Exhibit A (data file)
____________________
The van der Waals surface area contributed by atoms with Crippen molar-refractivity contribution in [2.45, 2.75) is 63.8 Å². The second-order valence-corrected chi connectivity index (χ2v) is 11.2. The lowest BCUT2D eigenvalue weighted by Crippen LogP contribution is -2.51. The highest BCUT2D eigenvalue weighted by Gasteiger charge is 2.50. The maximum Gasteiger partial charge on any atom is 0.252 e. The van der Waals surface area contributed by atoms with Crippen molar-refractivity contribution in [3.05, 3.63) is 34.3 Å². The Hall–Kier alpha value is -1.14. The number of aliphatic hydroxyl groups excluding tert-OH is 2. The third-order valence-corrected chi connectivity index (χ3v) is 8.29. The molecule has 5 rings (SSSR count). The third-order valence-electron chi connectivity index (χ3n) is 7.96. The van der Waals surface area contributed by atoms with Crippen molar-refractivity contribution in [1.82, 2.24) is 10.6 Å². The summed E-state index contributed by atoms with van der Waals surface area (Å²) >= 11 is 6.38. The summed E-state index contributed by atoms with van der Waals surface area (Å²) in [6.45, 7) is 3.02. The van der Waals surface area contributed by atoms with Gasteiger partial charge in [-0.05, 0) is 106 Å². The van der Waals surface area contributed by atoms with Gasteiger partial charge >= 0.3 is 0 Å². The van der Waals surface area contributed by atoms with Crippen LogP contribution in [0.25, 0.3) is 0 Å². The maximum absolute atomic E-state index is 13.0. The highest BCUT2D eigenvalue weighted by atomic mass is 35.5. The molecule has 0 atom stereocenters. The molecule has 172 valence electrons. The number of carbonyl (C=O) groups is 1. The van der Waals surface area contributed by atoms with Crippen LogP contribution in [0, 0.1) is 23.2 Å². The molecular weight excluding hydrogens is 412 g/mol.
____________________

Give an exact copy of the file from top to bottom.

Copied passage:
The van der Waals surface area contributed by atoms with Crippen molar-refractivity contribution in [2.45, 2.75) is 63.8 Å². The second-order valence-corrected chi connectivity index (χ2v) is 11.2. The lowest BCUT2D eigenvalue weighted by Crippen LogP contribution is -2.51. The highest BCUT2D eigenvalue weighted by Gasteiger charge is 2.50. The maximum Gasteiger partial charge on any atom is 0.252 e. The van der Waals surface area contributed by atoms with Crippen molar-refractivity contribution in [3.05, 3.63) is 34.3 Å². The Hall–Kier alpha value is -1.14. The number of aliphatic hydroxyl groups excluding tert-OH is 2. The third-order valence-corrected chi connectivity index (χ3v) is 8.29. The molecule has 5 rings (SSSR count). The third-order valence-electron chi connectivity index (χ3n) is 7.96. The van der Waals surface area contributed by atoms with Crippen molar-refractivity contribution in [1.82, 2.24) is 10.6 Å². The summed E-state index contributed by atoms with van der Waals surface area (Å²) >= 11 is 6.38. The summed E-state index contributed by atoms with van der Waals surface area (Å²) in [6.45, 7) is 3.02. The van der Waals surface area contributed by atoms with Gasteiger partial charge in [-0.05, 0) is 106 Å². The van der Waals surface area contributed by atoms with Gasteiger partial charge >= 0.3 is 0 Å². The van der Waals surface area contributed by atoms with Crippen LogP contribution in [0.25, 0.3) is 0 Å². The maximum absolute atomic E-state index is 13.0. The highest BCUT2D eigenvalue weighted by atomic mass is 35.5. The molecule has 0 atom stereocenters. The molecule has 172 valence electrons. The number of carbonyl (C=O) groups is 1. The van der Waals surface area contributed by atoms with Crippen LogP contribution in [0, 0.1) is 23.2 Å². The molecular weight excluding hydrogens is 412 g/mol.